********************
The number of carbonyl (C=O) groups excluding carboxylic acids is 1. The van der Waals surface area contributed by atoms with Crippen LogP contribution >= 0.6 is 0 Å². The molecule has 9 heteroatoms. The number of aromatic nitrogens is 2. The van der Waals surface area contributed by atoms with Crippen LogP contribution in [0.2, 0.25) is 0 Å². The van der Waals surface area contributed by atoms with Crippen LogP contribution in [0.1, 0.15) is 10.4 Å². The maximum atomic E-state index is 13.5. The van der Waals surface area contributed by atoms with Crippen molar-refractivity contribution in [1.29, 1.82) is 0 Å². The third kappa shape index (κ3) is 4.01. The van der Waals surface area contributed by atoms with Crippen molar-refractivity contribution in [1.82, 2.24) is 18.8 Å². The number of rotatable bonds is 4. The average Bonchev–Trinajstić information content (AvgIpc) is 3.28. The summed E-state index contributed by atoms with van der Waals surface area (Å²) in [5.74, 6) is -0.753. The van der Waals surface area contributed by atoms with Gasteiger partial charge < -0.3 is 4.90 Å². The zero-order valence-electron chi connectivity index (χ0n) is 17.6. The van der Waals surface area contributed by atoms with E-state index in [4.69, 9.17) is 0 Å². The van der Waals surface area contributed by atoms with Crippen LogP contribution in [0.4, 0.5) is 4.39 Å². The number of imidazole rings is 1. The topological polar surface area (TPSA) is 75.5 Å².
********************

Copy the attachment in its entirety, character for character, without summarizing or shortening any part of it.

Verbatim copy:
The number of carbonyl (C=O) groups excluding carboxylic acids is 1. The van der Waals surface area contributed by atoms with Crippen LogP contribution >= 0.6 is 0 Å². The molecule has 9 heteroatoms. The number of aromatic nitrogens is 2. The van der Waals surface area contributed by atoms with Crippen LogP contribution in [0.2, 0.25) is 0 Å². The van der Waals surface area contributed by atoms with Crippen LogP contribution in [0.1, 0.15) is 10.4 Å². The maximum atomic E-state index is 13.5. The van der Waals surface area contributed by atoms with Crippen molar-refractivity contribution in [1.29, 1.82) is 0 Å². The third kappa shape index (κ3) is 4.01. The van der Waals surface area contributed by atoms with Crippen molar-refractivity contribution in [1.82, 2.24) is 18.8 Å². The number of rotatable bonds is 4. The average Bonchev–Trinajstić information content (AvgIpc) is 3.28. The summed E-state index contributed by atoms with van der Waals surface area (Å²) in [5.74, 6) is -0.753. The van der Waals surface area contributed by atoms with Gasteiger partial charge < -0.3 is 4.90 Å². The zero-order valence-electron chi connectivity index (χ0n) is 17.6. The van der Waals surface area contributed by atoms with E-state index in [4.69, 9.17) is 0 Å². The van der Waals surface area contributed by atoms with Crippen LogP contribution in [0.4, 0.5) is 4.39 Å². The number of imidazole rings is 1. The topological polar surface area (TPSA) is 75.5 Å².